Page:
In the April issue of Glamour, Chrissy Teigen discussed how her postpartum depression has impacted her life as a new mom. “I’m speaking up now because I want people to know it can happen to anybody,” she says. “And I don’t want people who have it to feel embarrassed or to feel alone.” How can you know if you or a woman in your life is dealing with postpartum depression?
First, know this: Postpartum depression isn’t rare. According to data from the Centers for Disease Control and Prevention (CDC), 1 in 9 women are impacted by the condition.
Women tend to be more emotional after childbirth due to fluctuating hormone levels, but there’s a difference between normal postpartum mood changes and actual postpartum depression. Women who are dealing with postpartum depression may experience overwhelming sadness, feelings of hopelessness, worthlessness, and low self-esteem, says Karen Kleiman, L.C.S.W., director of the Postpartum Stress Center, and author of The Art of Holding in Therapy: An Essential Intervention for Postpartum Depression and Anxiety. Intense irritability, anger, rage, and acute anxiety and panic attacks, can also be symptoms, as well as feelings of ambivalence about the baby or feeling overly attached. A woman with postpartum depression may cry a lot, lose her appetite, and her ability to concentrate (a loss of appetite signaled to Teigen that something was amiss). “She may experience scary, unwanted intrusive thoughts about harm coming to her baby,” Kleiman says. “She is likely to have difficulty sleeping and she may be suicidal.”
Tamar Gur, M.D., Ph.D., a women’s health expert and reproductive psychiatrist at The Ohio State University Wexner Medical Center says that a big red flag is women who isolate themselves. “They don’t want to leave the house, don’t want anyone to come see them—even people they generally get along well with,” she says. Gur says women with postpartum depression often feel that they can’t enjoy anything and nothing makes them happy.
Time is also a factor. Women with “baby blues” (i.e. simply feeling emotional after you give birth) have symptoms that come and go, while Kleiman says that those who have postpartum depression have symptoms that last for more than two weeks—and they have difficulty functioning because of them. Symptoms typically start during pregnancy or within four weeks of the baby’s delivery, but Gur says she has seen it start later than that.
If you suspect that you have postpartum depression, seek help immediately—postpartum depression can get worse with time, says Catherine Birndorf, M.D., founder of The Motherhood Center in New York City and an associate professor of psychiatry at the Weill Cornell Medical College. That can even mean talking to your ob-gyn or your child’s pediatrician, who can do a quick screening for postpartum depression and refer you to a therapist, if needed, Gur says. It’s also important to tell your partner you’re struggling so they can help you seek support, information, and treatment, Kleiman says.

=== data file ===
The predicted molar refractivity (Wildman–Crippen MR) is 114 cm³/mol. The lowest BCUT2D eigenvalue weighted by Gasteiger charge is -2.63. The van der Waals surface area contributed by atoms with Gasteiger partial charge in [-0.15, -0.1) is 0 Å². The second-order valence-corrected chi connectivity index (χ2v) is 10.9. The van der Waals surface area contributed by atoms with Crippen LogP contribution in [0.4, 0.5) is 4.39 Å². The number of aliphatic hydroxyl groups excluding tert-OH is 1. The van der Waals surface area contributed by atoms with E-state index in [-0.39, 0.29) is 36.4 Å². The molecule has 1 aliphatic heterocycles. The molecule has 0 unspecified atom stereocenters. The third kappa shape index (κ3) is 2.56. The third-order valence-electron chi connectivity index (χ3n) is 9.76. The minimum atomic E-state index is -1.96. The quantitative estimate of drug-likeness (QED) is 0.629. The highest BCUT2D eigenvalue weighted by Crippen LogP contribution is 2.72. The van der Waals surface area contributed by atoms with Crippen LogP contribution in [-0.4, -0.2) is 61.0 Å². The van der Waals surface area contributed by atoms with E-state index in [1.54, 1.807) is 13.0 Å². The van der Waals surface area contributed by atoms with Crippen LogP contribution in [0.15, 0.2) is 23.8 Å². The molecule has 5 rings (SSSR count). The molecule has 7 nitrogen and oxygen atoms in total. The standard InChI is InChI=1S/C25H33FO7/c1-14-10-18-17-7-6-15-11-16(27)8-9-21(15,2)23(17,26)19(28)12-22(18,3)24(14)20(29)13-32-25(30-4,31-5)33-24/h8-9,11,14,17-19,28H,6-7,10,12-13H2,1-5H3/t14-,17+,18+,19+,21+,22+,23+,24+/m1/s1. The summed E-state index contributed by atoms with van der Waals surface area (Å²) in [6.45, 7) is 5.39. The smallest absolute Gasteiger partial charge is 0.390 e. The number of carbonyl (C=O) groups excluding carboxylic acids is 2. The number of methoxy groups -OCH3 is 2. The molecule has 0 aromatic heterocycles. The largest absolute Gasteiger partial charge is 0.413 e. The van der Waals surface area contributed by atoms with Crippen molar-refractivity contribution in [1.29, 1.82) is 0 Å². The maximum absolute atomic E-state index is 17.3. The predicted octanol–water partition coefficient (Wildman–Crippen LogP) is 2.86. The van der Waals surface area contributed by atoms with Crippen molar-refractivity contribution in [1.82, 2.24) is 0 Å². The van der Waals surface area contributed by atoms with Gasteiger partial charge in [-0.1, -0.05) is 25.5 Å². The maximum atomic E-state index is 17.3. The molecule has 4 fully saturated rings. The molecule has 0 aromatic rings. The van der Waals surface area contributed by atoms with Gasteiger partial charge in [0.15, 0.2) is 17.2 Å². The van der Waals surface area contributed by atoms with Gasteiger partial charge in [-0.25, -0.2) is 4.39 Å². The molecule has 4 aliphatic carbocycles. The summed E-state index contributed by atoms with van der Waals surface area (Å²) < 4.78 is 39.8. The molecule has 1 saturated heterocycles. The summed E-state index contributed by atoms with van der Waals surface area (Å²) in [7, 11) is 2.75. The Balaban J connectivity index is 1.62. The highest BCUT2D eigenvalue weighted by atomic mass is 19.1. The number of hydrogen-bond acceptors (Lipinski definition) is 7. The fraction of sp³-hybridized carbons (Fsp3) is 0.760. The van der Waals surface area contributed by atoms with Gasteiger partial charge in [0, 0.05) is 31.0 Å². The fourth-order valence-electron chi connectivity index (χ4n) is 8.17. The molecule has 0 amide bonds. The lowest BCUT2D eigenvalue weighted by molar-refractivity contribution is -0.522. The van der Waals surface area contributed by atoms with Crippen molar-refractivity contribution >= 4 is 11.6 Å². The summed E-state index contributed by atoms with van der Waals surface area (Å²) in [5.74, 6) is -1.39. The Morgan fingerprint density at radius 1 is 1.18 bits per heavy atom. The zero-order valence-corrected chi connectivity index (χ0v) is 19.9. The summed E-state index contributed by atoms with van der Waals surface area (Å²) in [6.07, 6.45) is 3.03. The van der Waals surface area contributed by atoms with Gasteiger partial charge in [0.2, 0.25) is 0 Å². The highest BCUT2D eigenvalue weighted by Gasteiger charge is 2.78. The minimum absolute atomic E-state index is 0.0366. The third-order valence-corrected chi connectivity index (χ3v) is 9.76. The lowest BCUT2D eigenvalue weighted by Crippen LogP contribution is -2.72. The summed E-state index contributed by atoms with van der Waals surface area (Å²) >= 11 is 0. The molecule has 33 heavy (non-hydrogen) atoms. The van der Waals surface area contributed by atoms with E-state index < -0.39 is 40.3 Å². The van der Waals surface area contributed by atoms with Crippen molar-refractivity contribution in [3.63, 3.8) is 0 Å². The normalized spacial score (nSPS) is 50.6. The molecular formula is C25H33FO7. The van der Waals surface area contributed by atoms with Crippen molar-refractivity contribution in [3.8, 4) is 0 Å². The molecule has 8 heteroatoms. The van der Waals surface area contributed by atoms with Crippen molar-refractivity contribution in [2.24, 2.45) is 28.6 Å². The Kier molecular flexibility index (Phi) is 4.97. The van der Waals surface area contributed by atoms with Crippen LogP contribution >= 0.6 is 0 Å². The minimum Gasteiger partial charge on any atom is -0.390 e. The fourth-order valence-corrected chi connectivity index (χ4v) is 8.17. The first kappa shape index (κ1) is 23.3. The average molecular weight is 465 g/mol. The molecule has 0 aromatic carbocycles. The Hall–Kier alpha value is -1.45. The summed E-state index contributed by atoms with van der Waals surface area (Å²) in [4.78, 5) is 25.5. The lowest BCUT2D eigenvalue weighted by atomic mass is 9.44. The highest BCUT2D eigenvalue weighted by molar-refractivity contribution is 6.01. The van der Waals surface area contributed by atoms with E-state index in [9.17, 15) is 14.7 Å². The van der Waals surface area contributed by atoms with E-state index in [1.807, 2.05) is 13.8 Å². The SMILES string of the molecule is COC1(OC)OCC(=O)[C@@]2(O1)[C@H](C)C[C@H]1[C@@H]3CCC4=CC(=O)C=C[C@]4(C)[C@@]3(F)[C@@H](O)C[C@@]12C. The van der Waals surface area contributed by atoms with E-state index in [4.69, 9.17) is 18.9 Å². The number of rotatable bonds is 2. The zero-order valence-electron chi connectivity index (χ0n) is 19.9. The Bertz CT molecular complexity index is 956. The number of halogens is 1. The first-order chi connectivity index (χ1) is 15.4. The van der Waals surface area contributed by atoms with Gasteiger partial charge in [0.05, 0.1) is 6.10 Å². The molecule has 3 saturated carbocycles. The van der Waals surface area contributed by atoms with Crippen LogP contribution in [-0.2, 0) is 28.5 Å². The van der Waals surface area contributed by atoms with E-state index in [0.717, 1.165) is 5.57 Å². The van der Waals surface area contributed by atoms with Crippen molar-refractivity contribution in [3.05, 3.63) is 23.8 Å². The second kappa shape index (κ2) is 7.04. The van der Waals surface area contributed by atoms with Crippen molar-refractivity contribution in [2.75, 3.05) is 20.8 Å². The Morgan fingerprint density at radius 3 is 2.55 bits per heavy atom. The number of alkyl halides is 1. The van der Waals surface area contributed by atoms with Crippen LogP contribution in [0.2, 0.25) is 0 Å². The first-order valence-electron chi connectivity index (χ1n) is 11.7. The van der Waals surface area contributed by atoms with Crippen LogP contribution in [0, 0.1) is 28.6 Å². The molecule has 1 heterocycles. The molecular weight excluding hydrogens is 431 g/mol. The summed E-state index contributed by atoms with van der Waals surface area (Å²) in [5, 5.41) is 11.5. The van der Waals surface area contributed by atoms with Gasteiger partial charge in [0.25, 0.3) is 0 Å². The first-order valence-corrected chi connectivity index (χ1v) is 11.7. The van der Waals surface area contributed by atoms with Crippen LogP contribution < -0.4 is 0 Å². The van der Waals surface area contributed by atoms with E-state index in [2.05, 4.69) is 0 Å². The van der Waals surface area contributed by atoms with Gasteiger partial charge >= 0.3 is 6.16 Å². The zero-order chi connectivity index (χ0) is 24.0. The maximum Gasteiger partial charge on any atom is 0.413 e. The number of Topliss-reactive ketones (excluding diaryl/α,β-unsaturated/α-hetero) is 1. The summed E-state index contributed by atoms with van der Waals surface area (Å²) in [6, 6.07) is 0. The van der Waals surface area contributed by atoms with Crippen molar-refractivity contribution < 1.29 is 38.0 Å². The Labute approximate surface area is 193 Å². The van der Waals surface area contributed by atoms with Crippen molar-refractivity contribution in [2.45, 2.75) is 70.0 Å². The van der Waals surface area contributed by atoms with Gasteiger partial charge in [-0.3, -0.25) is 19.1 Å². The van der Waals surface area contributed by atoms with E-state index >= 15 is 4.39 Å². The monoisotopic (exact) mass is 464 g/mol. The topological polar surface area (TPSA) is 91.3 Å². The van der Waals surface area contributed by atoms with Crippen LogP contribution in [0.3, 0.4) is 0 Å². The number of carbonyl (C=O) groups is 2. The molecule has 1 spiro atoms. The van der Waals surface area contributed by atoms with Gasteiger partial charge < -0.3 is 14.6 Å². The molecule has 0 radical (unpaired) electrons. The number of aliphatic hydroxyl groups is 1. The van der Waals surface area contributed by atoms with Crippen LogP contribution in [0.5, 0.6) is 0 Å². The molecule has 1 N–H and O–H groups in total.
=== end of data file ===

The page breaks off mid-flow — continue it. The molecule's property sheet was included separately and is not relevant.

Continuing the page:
Also, know this: “The new mom did not bring this on herself,” Birndorf explains. “It’s a medical illness, just like diabetes or high blood pressure, and it has to be treated appropriately.” If you don’t get help and treatment, you could suffer from depression for years—and that can impact you and your baby, Birndorf says. And you can start to feel better within a matter of weeks if you seek treatment, she says.
Likewise, if you have a friend that you suspect has postpartum depression, Kleiman says it’s a good idea to let her know that you’re concerned about her in a face-to-face talk—not over text, email, or phone, if possible. “Let her know that you are worried about her,” she says. “That you understand that many women don’t feel good after they have a baby and you want to help her find support so she can get some relief.” It’s also important to just be there for her. “Show up even if your friend doesn’t feel like socializing and do the laundry, cook, or take the older child out, if there is one,” Gur says. “You don’t know what a relief it is to a woman when someone checks in on them and knows them well enough to know that they need help.”
Like many illnesses, there is a range of severity with postpartum depression. Moms with more mild cases may feel better after taking better care of themselves, like exercising, getting outside more often, eating well, and getting more help from others, Kleiman says. Others may find that talk therapy and/or anti-depressants helps them feel like themselves again. (Gur notes that anti-depressants can be safely used during breastfeeding, if you are nursing your baby.)
Asking for help can be hard, but Gur says it’s crucial. “Some of the best moms in the world have struggled with postpartum depression,” she says. “It’s not a reflection on you or your baby. It takes a lot of courage to ask for help, and doing so is the opposite of being a bad mom—it’s being a good mom.”
You’re also not alone. Birndorf says postpartum depression is the most common complication of childbirth. “It is so important that people recognize that this does not discriminate—it can happen to anyone,” she says.